Let’s suppose in the first grade we set this goal: learn to read; learn to count; and learn one fact each day. Even Rousseauvians couldn’t claim that we were abusing children if we teach them one fact each day. No reasonable person could argue that. Now, look at how this will build. At the end of the year, without any sense of effort, the children would know 200 facts. At the end of second grade they would know 400 facts. And all of these facts would be the kind of foundational knowledge that we all must have in order to advance further.

The guiding philosophy would not be anything far-out and esoteric. That’s the kind of stuff our educators used to keep people below what they can be. I would suggest we need only one simple principle: we help each child go as far and as high as each one can go. Who could be against that? Sure, John Dewey and his gang. That’s precisely why we have to get rid of their influence. I mean, what normal person could be against that? I say not one.

What else do we need? Diversity and competition. The more the better! There is no need to design “the perfect school.” It would be better if we have many kinds of “perfect school” (public, private, charter, homeschooling). Let parents choose. Let children choose. The worst thing that can befall a country is that government has a monopoly on education; and then ideological extremists are allowed to seize control of the monopoly. That’s my summary of what happened in the United States. Among other sins, our educators are guilty of staging a coup. The rest of us are guilty of letting them get away with it. Can we say: no more.

Some reformers put a lot of emphasis on finding and supporting “best practice.” It took me a while to see the flaw in this approach. These reformers are assuming the Education Establishment is interested in copying best practice. Where is the evidence for that?

My thesis is that the educators are guilty of crafting a universe of sophistical methods whose common feature is that superior results can’t be achieved. For best practice to mean anything, the officials running the public schools would have to be interested enough to pay attention.

I believe that every city has three databases or reservoirs of best practice readily available to anyone who cares to look: private schools, parochial schools, and homeschooling parents. If you are involved with a public school as a principal, teacher, or parent, and you want to know the best way to conduct a particular class, isn’t it obvious that the first thing you should do is consult one of these groups? Or all three?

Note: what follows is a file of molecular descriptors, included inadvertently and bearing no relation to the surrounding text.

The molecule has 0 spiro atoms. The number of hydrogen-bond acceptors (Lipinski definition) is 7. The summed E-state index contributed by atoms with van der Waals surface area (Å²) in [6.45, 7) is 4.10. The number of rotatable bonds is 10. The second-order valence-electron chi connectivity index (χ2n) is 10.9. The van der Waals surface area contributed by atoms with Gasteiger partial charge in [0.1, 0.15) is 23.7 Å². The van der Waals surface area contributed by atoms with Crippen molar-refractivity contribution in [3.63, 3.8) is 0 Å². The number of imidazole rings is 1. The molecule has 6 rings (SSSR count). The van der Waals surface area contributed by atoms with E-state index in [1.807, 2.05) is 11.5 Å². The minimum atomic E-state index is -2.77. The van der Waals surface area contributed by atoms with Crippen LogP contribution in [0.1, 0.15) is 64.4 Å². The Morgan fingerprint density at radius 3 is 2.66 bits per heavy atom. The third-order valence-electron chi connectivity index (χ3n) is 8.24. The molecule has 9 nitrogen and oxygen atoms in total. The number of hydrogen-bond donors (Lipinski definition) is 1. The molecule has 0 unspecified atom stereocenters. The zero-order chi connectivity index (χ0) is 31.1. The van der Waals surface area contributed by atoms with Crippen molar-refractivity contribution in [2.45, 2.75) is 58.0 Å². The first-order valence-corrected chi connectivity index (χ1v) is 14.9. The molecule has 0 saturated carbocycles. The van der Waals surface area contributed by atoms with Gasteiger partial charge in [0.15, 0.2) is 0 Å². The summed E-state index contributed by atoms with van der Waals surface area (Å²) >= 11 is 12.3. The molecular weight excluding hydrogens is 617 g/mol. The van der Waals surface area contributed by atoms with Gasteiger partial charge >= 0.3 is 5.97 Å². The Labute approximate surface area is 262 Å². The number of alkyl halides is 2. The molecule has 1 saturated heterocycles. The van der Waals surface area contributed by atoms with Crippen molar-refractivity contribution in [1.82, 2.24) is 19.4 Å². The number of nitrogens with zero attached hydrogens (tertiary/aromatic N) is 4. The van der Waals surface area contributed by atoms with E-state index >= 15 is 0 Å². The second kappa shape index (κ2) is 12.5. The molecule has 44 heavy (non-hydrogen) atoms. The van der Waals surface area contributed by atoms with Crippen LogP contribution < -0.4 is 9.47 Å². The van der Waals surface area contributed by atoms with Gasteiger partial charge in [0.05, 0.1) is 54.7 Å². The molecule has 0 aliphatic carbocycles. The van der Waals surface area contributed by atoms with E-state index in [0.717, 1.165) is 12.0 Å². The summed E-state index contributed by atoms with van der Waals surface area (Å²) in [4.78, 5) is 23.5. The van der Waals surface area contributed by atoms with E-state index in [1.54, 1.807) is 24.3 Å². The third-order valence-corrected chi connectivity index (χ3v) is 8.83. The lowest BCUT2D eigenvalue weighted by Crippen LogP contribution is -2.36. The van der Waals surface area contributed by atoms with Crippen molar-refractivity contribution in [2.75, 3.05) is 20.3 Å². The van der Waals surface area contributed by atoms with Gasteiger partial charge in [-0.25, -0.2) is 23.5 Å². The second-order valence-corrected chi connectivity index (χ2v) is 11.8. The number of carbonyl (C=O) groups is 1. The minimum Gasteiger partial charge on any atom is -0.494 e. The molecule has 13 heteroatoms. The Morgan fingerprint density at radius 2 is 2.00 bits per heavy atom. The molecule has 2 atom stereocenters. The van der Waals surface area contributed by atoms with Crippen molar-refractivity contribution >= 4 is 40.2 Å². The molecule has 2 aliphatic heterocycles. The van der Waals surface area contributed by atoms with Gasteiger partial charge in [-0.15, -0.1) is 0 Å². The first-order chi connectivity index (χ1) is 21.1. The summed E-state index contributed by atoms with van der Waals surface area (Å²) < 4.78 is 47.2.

I asked the headmaster of one of the country’s best private schools, “Do the people from the public schools come to you asking for help?” He said that some liaison had been attempted, but essentially the answer was no. This confirmed my suspicion that people who are guilty of embracing mediocrity would pretend not to notice any other approach.


30: The War Against Reading
36: The Assault on Math
38: Saving Public Schools
45: The Crusade Against Knowledge
46: American Public Schools Seem To Be Designed To Fail  

 Savor the titles, reflect upon the dates, 
wallow in how bad things have been and for how long:

1949: And Madly Teach, by Mortimer Smith

         (the first salvo and still one of the best)

1951: Quackery in the Public Schools, by Albert Lynd

1953: Educational Wastelands -- The Retreat From Learning In Our Public Schools, by Arthur Bestor

1955:  Why Johnny Can’t Read, by Rudolf Flesch

1955: Retreat From Learning, by Joan Dunn 

1957: Bending the Twig, by Augustin Rudd

1973: The New Illiterates, by Samuel Blumenfeld

1981: Why Johnny Still Can’t Read, by Rudolf Flesch

1983: A Nation At Risk, a pessimistic assessment by the US government of its own public schools

1992: War Against the Schools' Academic Child Abuse, by Siegfried Engelmann

1995: Dumbing Down Our Kids / Why American Children Feel Good About Themselves But Can’t Read, Write, or Add, by Charles J. Sykes

1999:  The Conspiracy of Ignorance / The Failure of American Public Schools, by Martin L. Gross

2017: Not to mention my own 
SAVING K-12 -- What happened to our public schools? How do we fix them? 


© Bruce Deitrick Price 2009-18